Fashion / Style

Searching for Celine: A guide to finding archival pieces from Phoebe Philo’s Celine

old céline

We've said it before and we'll say it again: it's Phoebe Philo's world, and the good folk of the fashion industry are simply living in it. The lasting effect Philo has had on practically everything she touches has been momentous, we saw this during her tenure at Chloé, but never stronger than it was when she flipped Céline on its head, and made it one of the most covetable, women-first brands of the 2010s. When she stepped down from her post as creative director of the French brand in 2017, the industry went into a death spiral, and the hole she left was never quite filled - no matter how hard minimalist brands, and Daniel Lee, has tried.

The hold that she has had on us has transcended time, and Philo-era "old Céline" is one of the most coveted archival fashion pieces one could own in the modern age. So much so, that there are whole Instagram pages dedicated to hunting down such pieces. Pioneering the "for women, by women" tagline that so many women-run companies have now latched onto, Philo was there from the beginning, designing and creating a humble tribute to female form and function with clothing that, with quality in mind, transcended time and trends. Throwing down the gauntlet for fashion's look of choice in the 2010s, Philo's agnostic attitude towards trends was exactly what catapulted Céline to success.

Gabriel Waller knows of the Philo-effect more than anyone. As a professional luxury buyer to some of fashion's most notable names, her career was skyrocketed off the back of a Céline coat that Waller sourced for Rosie Huntington-Whiteley some years ago. Since, she has carved out a niche in the industry for those looking to secure sold-out, discontinued, and hard to find designer items like no one else.

With her first big breakthrough moment being so intrinsically tied to Philo's Céline, below, Waller shares her expertise on how to find and purchase archival pieces from Phoebe Philo's Céline.


Where does one start when sourcing archival designer pieces without professional help?

There are so many incredible private dealers working in this space currently that have become my go-to's when sourcing archival designer pieces. Some have been introduced through mutual friends, and others have been found predominately through Instagram - I do feel that is where the majority of them are running their businesses, Instagram has a world of talent waiting to be discovered. My recommendation would be to connect with some of these smaller independent businesses, get to know whose running it, seek through their page to see what they have sold previously, and any clients that have shared an enjoyable experience (whether that be through their story highlights or tagged stories). I do feel getting to know who is running the page prior to making your first purchase is important, as you want to gauge their knowledge within the vintage space. It can be a flooded market so you want to ensure you are purchasing from a reputable seller, who has a great reputation and a world of knowledge.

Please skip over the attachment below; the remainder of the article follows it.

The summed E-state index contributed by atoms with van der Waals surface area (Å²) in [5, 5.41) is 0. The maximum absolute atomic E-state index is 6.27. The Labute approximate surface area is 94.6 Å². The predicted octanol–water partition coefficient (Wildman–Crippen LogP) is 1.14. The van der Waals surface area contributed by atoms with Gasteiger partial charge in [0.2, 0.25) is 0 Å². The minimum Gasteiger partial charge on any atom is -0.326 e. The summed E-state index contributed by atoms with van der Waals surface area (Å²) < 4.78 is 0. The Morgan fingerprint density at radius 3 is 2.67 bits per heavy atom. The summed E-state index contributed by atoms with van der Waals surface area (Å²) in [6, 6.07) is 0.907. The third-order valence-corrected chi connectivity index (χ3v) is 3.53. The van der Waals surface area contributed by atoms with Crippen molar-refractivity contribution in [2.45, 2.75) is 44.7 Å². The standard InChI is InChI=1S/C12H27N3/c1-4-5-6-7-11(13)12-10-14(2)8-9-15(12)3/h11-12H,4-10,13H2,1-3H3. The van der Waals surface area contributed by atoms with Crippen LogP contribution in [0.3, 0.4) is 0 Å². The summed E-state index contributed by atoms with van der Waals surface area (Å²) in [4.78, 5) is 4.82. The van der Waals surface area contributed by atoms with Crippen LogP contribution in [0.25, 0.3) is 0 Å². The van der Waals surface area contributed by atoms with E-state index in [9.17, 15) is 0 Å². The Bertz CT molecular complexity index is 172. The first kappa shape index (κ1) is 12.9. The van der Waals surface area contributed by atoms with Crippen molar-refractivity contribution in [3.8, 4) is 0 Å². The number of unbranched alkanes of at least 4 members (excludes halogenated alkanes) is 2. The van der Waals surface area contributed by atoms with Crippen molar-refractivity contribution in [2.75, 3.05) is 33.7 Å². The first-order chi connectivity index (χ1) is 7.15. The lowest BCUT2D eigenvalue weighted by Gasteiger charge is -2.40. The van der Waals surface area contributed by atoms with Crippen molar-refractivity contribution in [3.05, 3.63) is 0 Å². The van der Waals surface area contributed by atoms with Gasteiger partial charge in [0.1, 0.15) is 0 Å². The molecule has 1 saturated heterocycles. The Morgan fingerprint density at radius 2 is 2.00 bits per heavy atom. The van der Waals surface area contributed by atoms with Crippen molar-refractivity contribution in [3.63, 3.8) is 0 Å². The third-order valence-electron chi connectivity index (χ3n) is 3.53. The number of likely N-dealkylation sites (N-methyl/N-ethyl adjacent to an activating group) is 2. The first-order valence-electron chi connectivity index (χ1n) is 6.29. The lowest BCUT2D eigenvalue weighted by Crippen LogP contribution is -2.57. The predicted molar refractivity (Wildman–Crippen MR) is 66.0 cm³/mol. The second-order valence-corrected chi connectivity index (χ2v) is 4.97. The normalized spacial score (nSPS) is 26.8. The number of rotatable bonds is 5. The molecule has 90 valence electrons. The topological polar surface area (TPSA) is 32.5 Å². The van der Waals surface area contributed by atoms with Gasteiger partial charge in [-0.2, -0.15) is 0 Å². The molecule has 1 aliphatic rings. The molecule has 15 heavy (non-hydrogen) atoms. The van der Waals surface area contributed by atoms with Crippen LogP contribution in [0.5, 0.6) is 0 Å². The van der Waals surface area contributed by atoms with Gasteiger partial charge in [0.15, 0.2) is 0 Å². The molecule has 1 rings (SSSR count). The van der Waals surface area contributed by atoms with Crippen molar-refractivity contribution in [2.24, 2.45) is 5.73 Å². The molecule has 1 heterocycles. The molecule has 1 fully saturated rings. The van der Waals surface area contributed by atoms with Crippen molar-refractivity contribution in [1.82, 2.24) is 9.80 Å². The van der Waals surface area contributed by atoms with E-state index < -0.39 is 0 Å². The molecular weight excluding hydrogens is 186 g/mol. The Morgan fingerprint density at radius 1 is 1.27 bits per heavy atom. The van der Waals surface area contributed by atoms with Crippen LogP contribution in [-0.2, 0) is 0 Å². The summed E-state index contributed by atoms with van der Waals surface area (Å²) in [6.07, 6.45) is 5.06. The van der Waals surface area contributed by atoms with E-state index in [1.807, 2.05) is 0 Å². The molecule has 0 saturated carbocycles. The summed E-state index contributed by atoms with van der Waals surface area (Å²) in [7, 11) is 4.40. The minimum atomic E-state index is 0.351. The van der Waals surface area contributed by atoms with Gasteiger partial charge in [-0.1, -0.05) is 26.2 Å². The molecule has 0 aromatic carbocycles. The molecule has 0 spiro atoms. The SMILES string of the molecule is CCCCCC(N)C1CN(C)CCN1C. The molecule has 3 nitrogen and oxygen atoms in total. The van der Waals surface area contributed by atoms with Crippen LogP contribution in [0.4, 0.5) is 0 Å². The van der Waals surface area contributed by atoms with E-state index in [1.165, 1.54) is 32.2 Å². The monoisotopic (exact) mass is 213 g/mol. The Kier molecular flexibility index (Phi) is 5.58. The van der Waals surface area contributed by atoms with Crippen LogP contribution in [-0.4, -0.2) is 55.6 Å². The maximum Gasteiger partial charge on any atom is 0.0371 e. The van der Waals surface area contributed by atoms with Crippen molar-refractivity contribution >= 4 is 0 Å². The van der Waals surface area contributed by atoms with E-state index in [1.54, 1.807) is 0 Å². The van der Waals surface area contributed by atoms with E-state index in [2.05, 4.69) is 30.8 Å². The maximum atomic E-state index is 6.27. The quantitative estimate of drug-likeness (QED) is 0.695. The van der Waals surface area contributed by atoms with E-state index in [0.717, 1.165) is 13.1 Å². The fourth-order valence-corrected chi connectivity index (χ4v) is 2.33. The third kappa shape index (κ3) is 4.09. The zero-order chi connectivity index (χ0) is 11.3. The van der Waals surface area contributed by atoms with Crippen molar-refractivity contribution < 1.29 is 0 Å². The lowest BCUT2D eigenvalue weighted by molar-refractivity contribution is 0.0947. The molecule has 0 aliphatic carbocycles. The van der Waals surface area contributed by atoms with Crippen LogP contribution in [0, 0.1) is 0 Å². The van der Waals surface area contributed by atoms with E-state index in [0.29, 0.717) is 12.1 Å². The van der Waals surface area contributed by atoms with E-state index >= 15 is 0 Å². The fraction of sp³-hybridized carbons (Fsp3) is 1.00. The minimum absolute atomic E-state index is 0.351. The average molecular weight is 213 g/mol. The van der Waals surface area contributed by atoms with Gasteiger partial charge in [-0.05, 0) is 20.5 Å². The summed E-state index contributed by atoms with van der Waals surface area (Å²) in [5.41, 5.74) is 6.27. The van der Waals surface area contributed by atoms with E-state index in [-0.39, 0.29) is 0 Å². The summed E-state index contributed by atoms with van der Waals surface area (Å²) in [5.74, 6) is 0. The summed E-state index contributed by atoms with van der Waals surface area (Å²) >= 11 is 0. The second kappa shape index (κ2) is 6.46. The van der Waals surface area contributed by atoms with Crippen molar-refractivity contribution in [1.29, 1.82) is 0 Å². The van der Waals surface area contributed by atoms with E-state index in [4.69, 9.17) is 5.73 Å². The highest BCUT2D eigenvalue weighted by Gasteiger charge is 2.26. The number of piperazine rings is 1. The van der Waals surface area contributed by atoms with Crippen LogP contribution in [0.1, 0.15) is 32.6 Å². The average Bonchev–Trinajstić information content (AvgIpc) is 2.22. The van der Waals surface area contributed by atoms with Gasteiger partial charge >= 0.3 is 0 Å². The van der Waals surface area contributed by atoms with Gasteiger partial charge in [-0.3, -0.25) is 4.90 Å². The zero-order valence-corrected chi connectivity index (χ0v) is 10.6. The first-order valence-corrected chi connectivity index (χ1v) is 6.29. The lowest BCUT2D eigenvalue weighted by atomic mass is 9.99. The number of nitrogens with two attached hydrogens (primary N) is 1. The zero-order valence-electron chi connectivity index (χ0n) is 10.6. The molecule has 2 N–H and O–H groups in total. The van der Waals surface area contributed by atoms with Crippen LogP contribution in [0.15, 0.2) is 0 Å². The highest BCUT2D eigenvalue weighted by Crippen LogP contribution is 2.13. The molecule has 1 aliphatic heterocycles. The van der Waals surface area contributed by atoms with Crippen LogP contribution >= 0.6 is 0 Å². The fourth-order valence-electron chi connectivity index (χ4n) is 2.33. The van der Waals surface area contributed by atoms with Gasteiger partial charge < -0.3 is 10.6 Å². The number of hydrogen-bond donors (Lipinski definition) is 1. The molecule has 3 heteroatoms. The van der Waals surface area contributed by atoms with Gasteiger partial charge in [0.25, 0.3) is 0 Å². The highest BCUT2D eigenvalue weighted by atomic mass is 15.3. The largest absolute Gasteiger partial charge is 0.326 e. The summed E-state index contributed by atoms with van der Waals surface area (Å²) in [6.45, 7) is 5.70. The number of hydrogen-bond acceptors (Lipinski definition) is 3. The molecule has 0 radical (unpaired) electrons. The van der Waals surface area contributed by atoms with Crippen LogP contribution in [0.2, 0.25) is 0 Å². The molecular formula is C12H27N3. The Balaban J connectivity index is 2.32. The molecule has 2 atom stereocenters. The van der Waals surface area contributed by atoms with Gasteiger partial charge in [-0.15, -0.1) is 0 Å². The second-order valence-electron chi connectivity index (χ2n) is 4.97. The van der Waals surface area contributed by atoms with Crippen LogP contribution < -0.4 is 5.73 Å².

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Are there any spots or sites you have found where old Céline is frequently listed?

I have a very special soft spot for the world of old Céline, as I do feel it is what set my career into the spotlight in the very early days. I'll never forget the adrenaline rush of sourcing the now-iconic old Céline alphabet necklaces, it was madness. In addition to scouring reputable resell websites, I wouldn't be afraid of reaching out to individuals via Instagram to express your interest in any Céline pieces that they own and that you are interested in. There is such a strong old Céline community now, and I feel there is an immediate connection when you begin talking together about some of Phoebe's now-iconic looks. You never know who might be willing to sell what item at any given time. Reach out, express your interest, the worst thing that can happen is that they say no. Outside of that, @oldcelinearchive is one of my favourites - Martina who runs it is truly incredible, I highly recommend.


Are there any red flags to avoid when sourcing archival designer?

What's important to me is having a strong knowledge of the item that I'm purchasing - where was it purchased, and when? Do you have the original receipt? What is the condition of the item? Are the tags still attached (miraculous if they are!)?. These are the types of questions that I'm asking and want to know, prior to ever offering it to my client. If the seller is unable to answer the basics, it would be a red flag to me.


How do you know when to pounce or pass?

Sometimes it comes down to price, if I find a dream item but I know the price is astronomical (very high above the original retail price), I will often move on as I wouldn't feel comfortable with my client paying that. With that said, this industry works very fast. What could be available now, could also be sold in 5 minutes. For me personally, if the item is in excellent condition, the price is reasonable, and it is a true collector's piece, I would pounce immediately.


Is it worth sifting through vintage stores?

Absolutely, you can find some real hidden gems within various vintage stores globally. My mind immediately jumps to Paris and the high number of vintage stores that they have there, it won't be long now until we're all back there sifting through the clothing racks - all thanks to our borders now being open!


Where to shop:

Old Céline Archive


Shop Old Céline 


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image: @oldceline